On Friday 5 April (15: 30-19: 00, Master Classroom, 1st floor) the Group of Neurobioethics, coordinated by our Chair fellow Fr. Alberto Carrara, L.C., is organizing an interdisciplinary dialogue entitled: Law and Life: dignity in living and dying between informed consent, advance treatment provisions and the ordinance n.207 of 2018 of the Constitutional Court. The speakers are: Avv. Emanuela Cerasella, Avv. Tania Cerasella, Dr. Francesco Ognibene, Dr. Suor Costanza Galli, Prof. Giuseppe Noia and Dr. Angelo Mainini.

Download the Italian Flyer

Program

15:30

Greetings from the Academic Authorities

Presentation

Prof. Father Alberto Carrara, L.C.

(Coordinator GdN, Corresponding Member of the Pontifical Academy for Life)

4:00 pm

Coordinates and introduces legal issues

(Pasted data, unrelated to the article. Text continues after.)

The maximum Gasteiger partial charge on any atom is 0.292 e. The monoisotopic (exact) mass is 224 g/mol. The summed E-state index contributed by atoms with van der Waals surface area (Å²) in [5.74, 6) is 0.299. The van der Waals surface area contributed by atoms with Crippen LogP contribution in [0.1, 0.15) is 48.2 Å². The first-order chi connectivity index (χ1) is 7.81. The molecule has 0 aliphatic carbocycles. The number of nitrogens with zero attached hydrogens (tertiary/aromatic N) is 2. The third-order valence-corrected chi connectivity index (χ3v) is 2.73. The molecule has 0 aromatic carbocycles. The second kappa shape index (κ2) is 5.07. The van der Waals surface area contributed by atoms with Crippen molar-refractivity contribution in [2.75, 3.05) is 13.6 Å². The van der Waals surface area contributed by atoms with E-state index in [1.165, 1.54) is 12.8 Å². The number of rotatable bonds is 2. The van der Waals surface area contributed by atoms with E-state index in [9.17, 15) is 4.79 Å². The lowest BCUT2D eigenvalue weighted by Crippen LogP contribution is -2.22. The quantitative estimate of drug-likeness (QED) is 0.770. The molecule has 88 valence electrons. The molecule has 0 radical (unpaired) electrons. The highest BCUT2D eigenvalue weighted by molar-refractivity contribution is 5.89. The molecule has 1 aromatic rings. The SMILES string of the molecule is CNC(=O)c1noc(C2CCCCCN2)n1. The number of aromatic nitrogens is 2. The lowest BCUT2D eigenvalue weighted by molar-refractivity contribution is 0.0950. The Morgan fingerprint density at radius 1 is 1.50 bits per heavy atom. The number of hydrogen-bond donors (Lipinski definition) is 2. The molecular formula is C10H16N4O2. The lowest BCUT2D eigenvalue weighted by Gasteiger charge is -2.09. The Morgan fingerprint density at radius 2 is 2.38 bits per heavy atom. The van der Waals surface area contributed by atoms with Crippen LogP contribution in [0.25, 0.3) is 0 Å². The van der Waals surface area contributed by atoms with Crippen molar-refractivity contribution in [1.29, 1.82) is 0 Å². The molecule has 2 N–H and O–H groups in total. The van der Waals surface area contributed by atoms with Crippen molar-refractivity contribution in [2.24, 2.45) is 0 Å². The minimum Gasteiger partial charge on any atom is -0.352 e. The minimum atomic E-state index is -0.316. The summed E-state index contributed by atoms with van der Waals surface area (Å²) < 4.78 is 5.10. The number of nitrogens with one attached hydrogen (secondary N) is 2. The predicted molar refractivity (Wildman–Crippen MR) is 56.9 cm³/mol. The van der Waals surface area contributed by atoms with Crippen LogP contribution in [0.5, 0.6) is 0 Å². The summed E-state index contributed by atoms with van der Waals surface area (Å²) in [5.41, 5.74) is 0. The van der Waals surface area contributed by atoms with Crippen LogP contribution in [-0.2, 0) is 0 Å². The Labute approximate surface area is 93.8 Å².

Avv. Emanuela Cerasella

(Lawyer of the Court of Rome, patron of the Supreme Court of Cassation and other superior jurisdictions; coordinator of the neuro-law research and subgroup of the GdN)

16:30

“The sacredness of the good life and the centrality of the constitutional triad: life, person and dignity in the anticipated treatment provisions. Communication at the heart of DAT. Which legal institute recognize in the DAT? “

Avv. Tania Cerasella

(Advocate for the Court of Rome before the Supreme Court of Cassation and other higher jurisdictions, member of the GdN)

17:00

“Media: questions of life and death”

Dr. Francesco Ognibene

(Editor-in-chief of Avvenire, Coordinator of the weekly “E ‘Vita” insert)

17:30

“Palliative care as an antidote to euthanasia and therapeutic obstinacy, in the light of law n. 219/2017 “

Dr. Suor Costanza Galli